Three people are missing after blaze sparked by lightning wipes out town.

The historic West Australian town of Yarloop, south of Perth, will be rebuilt after a bushfire wiped out at least 121 homes.

Colin Barnett met residents at the Pinjarra evacuation centre yesterday and said the state government would help rebuild public facilities at Yarloop, but was unsure how many of the 545 people would return.

"I'm sure there will be a Yarloop, but probably not a Yarloop of its previous size," he said.


Department of Fire and Emergency Services commissioner Wayne Gregson said it had been a challenging bushfire and they were "not out of the woods yet".

"I don't like to get optimistic in these circumstances, we'll just see what time brings," he said.

"We're seeing conditions that we've not seen before on this type of fire, particularly when it went through Yarloop."

The premier also announced disaster assistance for victims under the jointly funded Commonwealth-State Natural Disaster Relief and Recovery Arrangements.

Barnett said he was in awe of emergency services and admired the spirit of residents.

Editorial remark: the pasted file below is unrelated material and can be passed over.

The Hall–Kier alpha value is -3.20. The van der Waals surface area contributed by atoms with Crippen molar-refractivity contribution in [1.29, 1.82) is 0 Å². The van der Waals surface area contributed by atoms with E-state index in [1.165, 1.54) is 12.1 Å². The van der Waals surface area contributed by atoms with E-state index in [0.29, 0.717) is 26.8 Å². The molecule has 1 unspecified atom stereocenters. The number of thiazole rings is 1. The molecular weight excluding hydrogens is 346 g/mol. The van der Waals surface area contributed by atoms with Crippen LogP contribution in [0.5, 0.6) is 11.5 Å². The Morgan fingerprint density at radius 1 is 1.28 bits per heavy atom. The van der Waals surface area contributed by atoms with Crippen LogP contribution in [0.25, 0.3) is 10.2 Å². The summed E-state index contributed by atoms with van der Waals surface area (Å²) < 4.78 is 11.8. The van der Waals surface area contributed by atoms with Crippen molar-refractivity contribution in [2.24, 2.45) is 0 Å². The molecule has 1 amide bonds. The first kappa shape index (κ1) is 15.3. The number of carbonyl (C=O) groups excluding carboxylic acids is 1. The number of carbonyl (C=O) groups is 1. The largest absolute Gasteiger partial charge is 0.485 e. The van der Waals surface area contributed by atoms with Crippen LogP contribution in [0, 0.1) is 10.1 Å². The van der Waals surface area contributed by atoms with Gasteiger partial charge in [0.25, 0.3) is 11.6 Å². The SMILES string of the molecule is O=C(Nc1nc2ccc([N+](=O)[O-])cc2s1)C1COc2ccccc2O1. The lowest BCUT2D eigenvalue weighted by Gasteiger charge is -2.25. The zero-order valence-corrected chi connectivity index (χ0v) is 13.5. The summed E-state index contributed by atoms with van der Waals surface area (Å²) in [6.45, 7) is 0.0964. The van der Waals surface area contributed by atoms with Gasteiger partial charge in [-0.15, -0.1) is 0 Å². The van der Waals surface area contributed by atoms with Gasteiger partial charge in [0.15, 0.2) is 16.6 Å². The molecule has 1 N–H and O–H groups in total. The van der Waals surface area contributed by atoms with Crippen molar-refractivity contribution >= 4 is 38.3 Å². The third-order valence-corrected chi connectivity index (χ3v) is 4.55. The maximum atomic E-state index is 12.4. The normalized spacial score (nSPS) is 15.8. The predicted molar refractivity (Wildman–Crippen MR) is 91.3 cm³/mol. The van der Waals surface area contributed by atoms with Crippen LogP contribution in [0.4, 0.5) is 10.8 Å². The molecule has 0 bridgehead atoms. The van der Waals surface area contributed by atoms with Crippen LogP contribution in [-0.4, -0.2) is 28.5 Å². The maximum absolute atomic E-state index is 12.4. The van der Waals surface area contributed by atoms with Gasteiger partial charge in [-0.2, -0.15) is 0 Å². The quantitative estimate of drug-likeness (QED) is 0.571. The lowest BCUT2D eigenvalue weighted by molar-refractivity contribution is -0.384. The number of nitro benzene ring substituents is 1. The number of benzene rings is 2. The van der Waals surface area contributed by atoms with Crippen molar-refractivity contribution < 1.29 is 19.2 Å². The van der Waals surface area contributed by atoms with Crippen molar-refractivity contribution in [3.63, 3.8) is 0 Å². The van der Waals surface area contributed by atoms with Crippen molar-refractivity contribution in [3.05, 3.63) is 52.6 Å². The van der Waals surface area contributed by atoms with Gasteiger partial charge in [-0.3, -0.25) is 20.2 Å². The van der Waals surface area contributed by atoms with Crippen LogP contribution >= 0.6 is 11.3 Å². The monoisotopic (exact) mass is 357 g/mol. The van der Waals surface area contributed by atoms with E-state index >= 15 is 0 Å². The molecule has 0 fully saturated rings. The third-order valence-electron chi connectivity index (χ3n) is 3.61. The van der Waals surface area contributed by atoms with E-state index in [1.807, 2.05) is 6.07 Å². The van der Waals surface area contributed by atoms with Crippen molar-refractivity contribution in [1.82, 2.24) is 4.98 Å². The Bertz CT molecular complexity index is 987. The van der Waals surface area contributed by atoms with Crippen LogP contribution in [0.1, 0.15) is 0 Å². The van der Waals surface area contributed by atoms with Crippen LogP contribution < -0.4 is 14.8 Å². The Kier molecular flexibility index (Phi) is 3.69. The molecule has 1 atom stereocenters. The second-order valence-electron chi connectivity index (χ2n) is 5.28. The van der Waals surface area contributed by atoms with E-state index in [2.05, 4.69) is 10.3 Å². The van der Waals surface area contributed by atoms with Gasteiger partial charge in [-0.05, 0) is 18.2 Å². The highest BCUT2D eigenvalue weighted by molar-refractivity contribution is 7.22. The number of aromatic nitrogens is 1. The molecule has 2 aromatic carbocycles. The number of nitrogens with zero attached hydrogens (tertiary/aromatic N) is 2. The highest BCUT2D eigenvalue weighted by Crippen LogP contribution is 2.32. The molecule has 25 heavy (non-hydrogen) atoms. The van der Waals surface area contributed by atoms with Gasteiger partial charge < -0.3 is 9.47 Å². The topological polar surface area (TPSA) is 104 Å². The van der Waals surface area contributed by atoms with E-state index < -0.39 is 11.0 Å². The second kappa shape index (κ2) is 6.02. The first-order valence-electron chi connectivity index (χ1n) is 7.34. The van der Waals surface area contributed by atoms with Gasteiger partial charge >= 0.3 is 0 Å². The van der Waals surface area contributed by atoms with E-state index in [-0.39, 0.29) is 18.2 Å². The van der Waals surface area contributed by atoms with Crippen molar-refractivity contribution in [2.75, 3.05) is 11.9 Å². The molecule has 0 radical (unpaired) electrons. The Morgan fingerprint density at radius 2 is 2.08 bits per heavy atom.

There will be a review into the bushfire, which has burned more than 70,000ha, he said.

Federal MP Andrew Hastie also visited the evacuation centre and said the Prime Minister wanted to convey his sympathy to the victims and admiration for those helping.

Three people are still missing, but authorities hope to find them alive.

Four firefighters have also been injured since lightning sparked the fire started on Wednesday.

More than 60 New South Wales firefighters arrived on Saturday and will help fatigued crews.

In addition to the lost homes, several other structures were razed in Yarloop, including part of the school and the 110-year-old Yarloop Workshops and Steam Museum.

Almost 100 people were evacuated from Yarloop by air and road after the devastation, but 16 refused to budge, including Ron Sackville, who told AAP on Friday that he heard gas bottles and petrol drums explode as properties around him burned.

"Once it hit the town there was no stopping it because the houses were just exploding," he said.

An emergency warning is in place for areas east of Waroona, Hamel, Cookernup, Yarloop, Harvey and surrounding areas, but not for Waroona.

A "watch and act" alert remains for an area bounded by Preston Beach, Lake Clifton and north of Waroona, and an area bounded by Waroona in a line west to the coast, as well as Myalup.

Several roads and recreation sites remain closed, and dairy farmers have been forced to dump thousands of litres of milk.

Western Power says thousands of properties remain without power but burned trees and debris in danger of collapsing must be cleared before crews can rebuild the network.

About 835 people have registered at two evacuation centres. Material donations are not being officially accepted, but essentials and small gifts have been given to those in need, and animals have been provided with shelter.

People can make monetary donations through the Lord Mayor's Distress Relief Fund and the state government has already committed A$1 million.